Even after Rachel was diagnosed, she still suffered major flare-ups and challenges with her condition and with the treatment. Understandably my parents found themselves focused on Rachel and trying to get her better.

I, on the other hand, was seen as the able one, the one who could do things without them. And I did.

Slowly, it felt as if I wasn’t as important; that I didn’t need or deserve their attention, until there came a point when I was in my late teens that I just felt unloved.


For years I felt this way, and the feeling grew more and more over time until one day I broke. That was when I decided in my mind that the way to gain their attention, their care and their love was to be sick like Rachel.

I decided to make up an illness, and that illness was cancer.

Before I told my mum the news, I looked into my chosen cancer – how it’s usually diagnosed, how it presents, and established what symptoms I would tell my family had led me to my doctor to undergo some ‘tests’. I would pretend I had been to these appointments by myself.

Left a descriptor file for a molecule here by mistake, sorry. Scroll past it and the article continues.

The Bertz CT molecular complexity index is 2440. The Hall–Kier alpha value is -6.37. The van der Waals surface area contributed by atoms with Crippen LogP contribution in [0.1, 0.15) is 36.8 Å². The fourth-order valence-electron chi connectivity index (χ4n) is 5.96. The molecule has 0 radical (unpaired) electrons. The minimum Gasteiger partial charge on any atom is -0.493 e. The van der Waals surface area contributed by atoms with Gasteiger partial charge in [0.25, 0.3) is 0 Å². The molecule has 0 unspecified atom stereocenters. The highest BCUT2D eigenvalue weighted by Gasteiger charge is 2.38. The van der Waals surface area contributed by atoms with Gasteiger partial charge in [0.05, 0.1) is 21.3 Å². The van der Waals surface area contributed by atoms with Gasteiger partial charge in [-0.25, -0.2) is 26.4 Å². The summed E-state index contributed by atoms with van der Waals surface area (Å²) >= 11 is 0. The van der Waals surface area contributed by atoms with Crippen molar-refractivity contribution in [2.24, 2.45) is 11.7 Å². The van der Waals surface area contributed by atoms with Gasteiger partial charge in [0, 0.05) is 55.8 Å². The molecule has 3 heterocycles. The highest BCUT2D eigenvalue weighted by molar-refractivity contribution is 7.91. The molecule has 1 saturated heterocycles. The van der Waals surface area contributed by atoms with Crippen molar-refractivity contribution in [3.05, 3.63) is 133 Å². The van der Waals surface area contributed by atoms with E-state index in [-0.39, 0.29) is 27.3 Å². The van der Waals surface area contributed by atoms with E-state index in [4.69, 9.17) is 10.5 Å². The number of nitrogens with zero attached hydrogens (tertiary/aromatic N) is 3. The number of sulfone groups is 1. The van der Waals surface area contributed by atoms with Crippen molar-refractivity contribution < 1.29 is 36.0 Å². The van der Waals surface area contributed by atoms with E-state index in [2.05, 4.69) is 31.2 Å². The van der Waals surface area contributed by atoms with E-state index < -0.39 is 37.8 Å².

I knew it was possible that this could happen to someone. I just had to be careful about what I said so that I didn’t make a mistake.

Then, when I was finished my planning, I said the words out loud for the first time: “Mum, I have cancer.”

My mum believed me, and she was devastated.

She has since told me that this news shattered her. She always knew that Rachel would battle her condition but in her eyes, I was the hope – the capable one, the one with all the opportunities and the world at her fingertips. Hearing this news took that dream she had for me away.

All I saw at the time were feelings I hadn’t experienced for years, attention and love. And it made me feel good. I was so obsessive I just couldn’t see what I was doing was so wrong.

From that moment my lie just took on its own life.


I schemed, I orchestrated well-thought-through plans and explanations, I researched, I wrote notes in a book that I carried with me everywhere – notes that could help me remember what I had told people, what answers I could give to their probable questions.

“What treatment are they giving you?”

“What are the side effects?”

“What is the prognosis?”